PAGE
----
By Christina Del Greco
The U.S. Patent and Trademark Organization exists to manage intellectual property within the United States, which includes granting patents. While there are multiple types of patents, the most commonly known is the utility patent, or a patent on something that is useful. The requirements for a utility patent are as follows:
- The invention must be new; if someone else has already invented it, or if it has already been disclosed to the public, then it cannot be patented.
- The invention must be non-obvious; based on previous inventions, the new invention cannot be an obvious improvement on prior iterations according to an average person.
- The invention must be useful; for utility patents, the invention must have a purpose that is practical or solves a problem.
- The invention must be patentable material; it must be classified as either a process (a “how-to” guide for doing something), a machine (like an engine), an article of manufacture (like a shoe), or a composition of matter (like a new chemical compound). For example, software that is not expressly tied to a machine is not patentable.
Utility patents are appealing to inventors because they provide exclusivity for 20 years past the patent filing date. However, quite often, pharmaceuticals functionally end up with market exclusivity for much longer.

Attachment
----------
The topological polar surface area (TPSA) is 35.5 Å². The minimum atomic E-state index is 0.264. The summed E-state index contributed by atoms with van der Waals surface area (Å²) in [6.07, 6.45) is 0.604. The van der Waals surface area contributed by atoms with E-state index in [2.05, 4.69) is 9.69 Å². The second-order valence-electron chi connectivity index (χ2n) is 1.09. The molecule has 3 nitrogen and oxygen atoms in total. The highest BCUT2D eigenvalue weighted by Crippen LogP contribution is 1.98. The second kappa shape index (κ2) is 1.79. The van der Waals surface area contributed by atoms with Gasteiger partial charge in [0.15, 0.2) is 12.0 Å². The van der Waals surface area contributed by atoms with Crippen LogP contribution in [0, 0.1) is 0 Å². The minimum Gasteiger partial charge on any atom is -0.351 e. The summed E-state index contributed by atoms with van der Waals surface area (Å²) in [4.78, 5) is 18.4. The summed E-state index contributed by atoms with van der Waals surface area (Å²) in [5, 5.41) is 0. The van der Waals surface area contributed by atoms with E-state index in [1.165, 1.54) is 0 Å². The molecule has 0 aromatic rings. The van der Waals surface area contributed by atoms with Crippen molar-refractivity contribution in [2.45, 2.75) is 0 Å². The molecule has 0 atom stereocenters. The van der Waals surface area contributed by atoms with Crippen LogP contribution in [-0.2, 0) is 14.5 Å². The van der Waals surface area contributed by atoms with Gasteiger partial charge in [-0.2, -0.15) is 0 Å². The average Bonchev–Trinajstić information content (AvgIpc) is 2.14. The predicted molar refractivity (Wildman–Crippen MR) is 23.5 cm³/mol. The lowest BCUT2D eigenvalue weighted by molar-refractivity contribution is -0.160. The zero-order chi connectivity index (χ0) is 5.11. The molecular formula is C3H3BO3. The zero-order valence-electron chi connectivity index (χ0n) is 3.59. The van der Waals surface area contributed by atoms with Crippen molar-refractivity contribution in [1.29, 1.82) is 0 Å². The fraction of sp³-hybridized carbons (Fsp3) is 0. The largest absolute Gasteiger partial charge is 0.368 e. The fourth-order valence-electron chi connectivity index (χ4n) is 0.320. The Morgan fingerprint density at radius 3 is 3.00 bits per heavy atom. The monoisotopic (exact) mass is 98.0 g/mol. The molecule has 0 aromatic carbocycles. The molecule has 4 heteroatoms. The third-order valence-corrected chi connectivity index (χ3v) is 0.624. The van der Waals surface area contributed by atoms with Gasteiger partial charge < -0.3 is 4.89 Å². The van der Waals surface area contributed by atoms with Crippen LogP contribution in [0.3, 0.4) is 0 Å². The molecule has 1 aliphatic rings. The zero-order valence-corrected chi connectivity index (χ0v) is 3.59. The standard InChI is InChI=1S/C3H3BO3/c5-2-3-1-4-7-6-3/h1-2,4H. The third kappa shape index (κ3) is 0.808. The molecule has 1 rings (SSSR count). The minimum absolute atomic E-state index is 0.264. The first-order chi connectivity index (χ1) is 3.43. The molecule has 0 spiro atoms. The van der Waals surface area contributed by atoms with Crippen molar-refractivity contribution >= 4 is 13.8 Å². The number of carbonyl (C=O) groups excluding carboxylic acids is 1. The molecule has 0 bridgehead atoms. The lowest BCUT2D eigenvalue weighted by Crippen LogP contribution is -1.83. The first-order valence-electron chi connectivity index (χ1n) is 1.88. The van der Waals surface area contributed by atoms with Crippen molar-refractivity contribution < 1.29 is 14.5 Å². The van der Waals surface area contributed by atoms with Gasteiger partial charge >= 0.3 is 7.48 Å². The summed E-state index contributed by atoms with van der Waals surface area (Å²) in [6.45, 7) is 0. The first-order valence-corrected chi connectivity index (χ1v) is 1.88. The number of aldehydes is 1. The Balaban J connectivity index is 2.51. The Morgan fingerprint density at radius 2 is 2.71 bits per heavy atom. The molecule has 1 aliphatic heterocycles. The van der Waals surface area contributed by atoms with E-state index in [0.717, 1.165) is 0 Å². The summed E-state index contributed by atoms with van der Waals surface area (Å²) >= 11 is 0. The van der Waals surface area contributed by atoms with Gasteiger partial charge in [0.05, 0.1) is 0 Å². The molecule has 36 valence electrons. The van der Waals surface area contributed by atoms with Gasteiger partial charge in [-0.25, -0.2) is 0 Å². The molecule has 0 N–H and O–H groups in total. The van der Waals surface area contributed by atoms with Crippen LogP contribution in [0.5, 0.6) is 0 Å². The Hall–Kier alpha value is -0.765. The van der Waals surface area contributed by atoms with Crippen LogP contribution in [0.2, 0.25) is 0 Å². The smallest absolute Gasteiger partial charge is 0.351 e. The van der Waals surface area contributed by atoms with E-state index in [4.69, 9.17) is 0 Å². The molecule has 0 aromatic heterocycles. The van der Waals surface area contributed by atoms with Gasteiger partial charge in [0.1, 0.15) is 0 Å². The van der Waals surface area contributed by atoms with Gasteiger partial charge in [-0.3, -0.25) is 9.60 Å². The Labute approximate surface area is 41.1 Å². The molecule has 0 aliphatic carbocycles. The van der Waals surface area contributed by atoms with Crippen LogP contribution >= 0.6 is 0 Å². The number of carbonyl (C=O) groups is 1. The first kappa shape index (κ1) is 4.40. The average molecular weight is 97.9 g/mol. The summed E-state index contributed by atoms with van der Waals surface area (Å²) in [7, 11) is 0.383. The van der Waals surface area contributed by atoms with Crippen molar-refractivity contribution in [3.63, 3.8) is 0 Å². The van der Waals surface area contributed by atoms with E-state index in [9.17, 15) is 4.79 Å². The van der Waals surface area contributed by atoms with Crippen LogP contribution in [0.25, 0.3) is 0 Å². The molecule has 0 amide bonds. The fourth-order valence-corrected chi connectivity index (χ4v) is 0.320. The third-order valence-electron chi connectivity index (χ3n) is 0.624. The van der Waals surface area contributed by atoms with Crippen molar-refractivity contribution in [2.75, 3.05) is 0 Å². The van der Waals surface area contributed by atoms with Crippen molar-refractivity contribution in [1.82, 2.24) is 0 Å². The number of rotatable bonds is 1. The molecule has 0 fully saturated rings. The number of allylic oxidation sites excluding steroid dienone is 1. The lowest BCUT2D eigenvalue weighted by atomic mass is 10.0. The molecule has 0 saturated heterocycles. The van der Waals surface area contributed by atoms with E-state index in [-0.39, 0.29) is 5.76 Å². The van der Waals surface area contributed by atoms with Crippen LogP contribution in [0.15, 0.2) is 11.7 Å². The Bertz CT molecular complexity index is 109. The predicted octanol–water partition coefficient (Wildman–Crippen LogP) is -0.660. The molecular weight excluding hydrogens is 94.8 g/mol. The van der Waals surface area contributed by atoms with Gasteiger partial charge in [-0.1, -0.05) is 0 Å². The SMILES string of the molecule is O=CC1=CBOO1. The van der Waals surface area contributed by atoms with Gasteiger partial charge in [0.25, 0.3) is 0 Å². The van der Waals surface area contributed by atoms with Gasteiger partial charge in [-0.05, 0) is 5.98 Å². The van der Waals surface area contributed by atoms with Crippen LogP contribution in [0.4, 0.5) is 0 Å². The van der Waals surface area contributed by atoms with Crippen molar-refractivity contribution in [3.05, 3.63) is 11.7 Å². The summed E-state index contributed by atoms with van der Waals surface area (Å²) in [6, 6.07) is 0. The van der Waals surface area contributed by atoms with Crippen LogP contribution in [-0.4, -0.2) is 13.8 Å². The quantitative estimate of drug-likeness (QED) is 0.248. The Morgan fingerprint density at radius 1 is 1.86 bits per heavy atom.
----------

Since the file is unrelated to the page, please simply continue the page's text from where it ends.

How do pharmaceutical companies drag out their market exclusivity? They evergreen their products. “Evergreening” is the process of filing a new patent—and therefore claiming a new invention—on drugs that are only slightly different from the previous iteration of the drug. One study found that between 2005 and 2015, 78% of new drug patents filed were not for new drugs, but for existing drugs. Pharmaceutical companies can do this in a number of ways, including filing patents on methods of manufacturing—so that even if the patent on the active ingredient expires, generic pharmaceutical companies must find alternative ways to make that ingredient—or by filing a patent on the same drug with minor alternatives, such as dosage or delivery method, and then advertising to patients that their new version is more effective.